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H.W. Fowler (1858–1933).  The King’s English, 2nd ed.  1908.

Chapter IV. Punctuation

GRAMMAR AND PUNCTUATION



ALTHOUGH we are, when we turn from taste to grammar, on slightly firmer ground, it will be seen that there are many debatable questions; and we shall have to use some technical terms. As usual, only those points will be attended to which our observation has shown to be important.


  1. The substantival clause.

    Subordinate clauses are sentences containing a subject and predicate, but serving the purpose in the main sentence (to which they are sometimes joined by a subordinating conjunction or relative pronoun, but sometimes without any separate and visible link) of single words, namely, of noun, adjective, or adverb; they are called respectively substantival, adjectival, or adverbial clauses. Examples:

    Substantival. He asked what I should do. (my plan, noun)

    Adjectival. The man who acts honestly is respected. (honest, adjective)

    Adverbial. I shall see you when the sun next rises. (tomorrow, adverb)

    Now there is no rule that subordinate clauses must be separated from the main sentence by a stop; that depends on whether they are essential parts of the proposition (when stops are generally wrong), or more or less separable accidents (when commas are more or less required). But what we wish to draw attention to is a distinction in this respect, very generally disregarded, between the substantival clause and the two other kinds. When the others are omitted, though the desired meaning may be spoilt, the grammar generally remains uninjured; a complete, though not perhaps valuable sentence is left. The man is respected, I shall see you, are as much sentences alone as they were with the adjectival and adverbial clauses. With substantival clauses this is seldom true; they are usually the subjects, objects, or complements, of the verbs, that is, are grammatically essential. He asked is meaningless by itself. (Even if the point is that he asked and did not answer, things, or something, has to be supplied in thought.) Now it is a principle, not without exceptions, but generally sound, that the subject, object, or complement, is not to be separated from its verb even by a comma (though two commas belonging to an inserted parenthetic clause or phrase or word may intervene). It follows that there is no logical or grammatical justification, though there may be a rhetorical one, for the comma so frequently placed before the that of an indirect statement. Our own opinion (which is, however, contrary to the practice of most compositors) is that this should always be omitted except when the writer has a very distinct reason for producing rhetorical impressiveness by an unusual pause. Some very ugly overstopping would thus be avoided.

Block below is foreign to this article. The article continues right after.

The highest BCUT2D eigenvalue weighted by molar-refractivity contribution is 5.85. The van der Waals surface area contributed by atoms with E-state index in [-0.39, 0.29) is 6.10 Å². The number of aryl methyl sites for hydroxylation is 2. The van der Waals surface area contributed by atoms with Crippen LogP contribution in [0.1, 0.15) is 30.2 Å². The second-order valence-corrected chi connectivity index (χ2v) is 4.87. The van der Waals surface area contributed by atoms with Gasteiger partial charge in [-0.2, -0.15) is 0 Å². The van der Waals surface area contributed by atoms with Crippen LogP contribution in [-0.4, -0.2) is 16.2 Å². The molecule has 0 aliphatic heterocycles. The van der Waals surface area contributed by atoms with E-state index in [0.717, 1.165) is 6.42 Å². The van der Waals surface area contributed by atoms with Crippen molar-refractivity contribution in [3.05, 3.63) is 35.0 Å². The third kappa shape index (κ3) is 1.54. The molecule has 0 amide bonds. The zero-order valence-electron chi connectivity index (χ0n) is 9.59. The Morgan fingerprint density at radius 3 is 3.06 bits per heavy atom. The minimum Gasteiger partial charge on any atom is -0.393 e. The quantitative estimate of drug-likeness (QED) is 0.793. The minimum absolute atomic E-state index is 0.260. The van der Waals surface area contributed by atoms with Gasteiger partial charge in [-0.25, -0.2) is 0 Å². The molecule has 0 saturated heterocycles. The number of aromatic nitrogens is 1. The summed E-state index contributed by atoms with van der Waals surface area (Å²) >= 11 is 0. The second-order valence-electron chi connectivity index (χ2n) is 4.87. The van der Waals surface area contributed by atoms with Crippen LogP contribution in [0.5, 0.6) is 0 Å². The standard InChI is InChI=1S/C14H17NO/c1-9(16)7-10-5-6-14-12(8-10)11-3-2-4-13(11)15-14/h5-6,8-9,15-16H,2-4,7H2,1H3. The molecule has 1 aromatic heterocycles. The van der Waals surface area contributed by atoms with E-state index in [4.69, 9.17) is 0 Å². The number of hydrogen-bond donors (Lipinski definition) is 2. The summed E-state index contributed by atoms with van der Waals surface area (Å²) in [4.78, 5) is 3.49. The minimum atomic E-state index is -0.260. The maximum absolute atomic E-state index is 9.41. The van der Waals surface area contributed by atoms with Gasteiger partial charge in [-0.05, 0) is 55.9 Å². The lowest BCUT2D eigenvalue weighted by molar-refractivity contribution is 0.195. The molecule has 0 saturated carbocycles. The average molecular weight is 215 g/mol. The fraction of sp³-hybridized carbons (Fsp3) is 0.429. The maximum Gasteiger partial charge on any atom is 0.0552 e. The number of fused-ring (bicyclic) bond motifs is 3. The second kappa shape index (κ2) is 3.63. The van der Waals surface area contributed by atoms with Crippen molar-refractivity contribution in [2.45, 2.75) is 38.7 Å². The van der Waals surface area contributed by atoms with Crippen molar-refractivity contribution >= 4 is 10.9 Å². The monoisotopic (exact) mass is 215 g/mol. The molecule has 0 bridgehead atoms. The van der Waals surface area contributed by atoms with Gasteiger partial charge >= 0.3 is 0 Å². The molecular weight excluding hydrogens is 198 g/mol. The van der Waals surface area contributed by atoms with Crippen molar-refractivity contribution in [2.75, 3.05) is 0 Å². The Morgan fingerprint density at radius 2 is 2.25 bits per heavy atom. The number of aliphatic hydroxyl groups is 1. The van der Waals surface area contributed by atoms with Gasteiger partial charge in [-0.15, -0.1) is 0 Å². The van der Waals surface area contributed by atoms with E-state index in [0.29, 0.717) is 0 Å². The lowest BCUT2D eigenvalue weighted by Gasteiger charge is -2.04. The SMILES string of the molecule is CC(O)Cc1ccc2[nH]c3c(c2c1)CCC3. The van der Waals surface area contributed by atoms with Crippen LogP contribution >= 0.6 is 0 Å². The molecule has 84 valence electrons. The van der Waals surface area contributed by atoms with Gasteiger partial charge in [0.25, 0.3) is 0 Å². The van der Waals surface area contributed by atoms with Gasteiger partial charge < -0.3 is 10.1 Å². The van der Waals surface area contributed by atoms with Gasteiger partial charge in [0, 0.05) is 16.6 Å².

Yet there, too, we find, that character has its problems to solve.—Meredith.

    We know, that, in the individual man, consciousness grows.—Huxley.

    And it is said, that, on a visitor once asking to see his library, Descartes led him...—Huxley.

    The general opinion however was, that, if Bute had been early practised in debate, he might have become an impressive speaker.—Macaulay.


    The comma before whether in the next is actually misleading; we are tempted to take as adverbial what is really a substantival clause, object to the verbal noun indifference:

    The book ... had merits due to the author's indifference, whether he showed bad taste or not, provided he got nearer to the impression he wished to convey.—Speaker.


    Grammar, however, would afford some justification for distinguishing between the substantival clause as subject, object, or complement, and the substantival clause in apposition with one of these. Though there should decidedly be no comma in He said that.., it is strictly defensible in It is said, that... The that-clause in the latter is explanatory of, and in apposition with, it; and the ordinary sign of apposition is a comma. Similarly, My opinion is that: It is my opinion, that. But as there seems to be no value whatever in the distinction, our advice is to do without the comma in all ordinary cases of either kind. A useful and reasonable exception is made in some manuals; for instance, in Bigelow's Manual of Punctuation we read: 'Clauses like "It is said", introducing several propositions or quotations, each preceded by the word that, should have a comma before the first that. But if a single proposition or quotation only is given, no comma is necessary. Example:

    Philosophers assert, that Nature is unlimited in her operations, that she has inexhaustible treasures in reserve, that...'


    Anything that shows the reader what he is to expect, and so saves him the trouble of coming back to revise his first impressions, is desirable if there is no strong reason against it.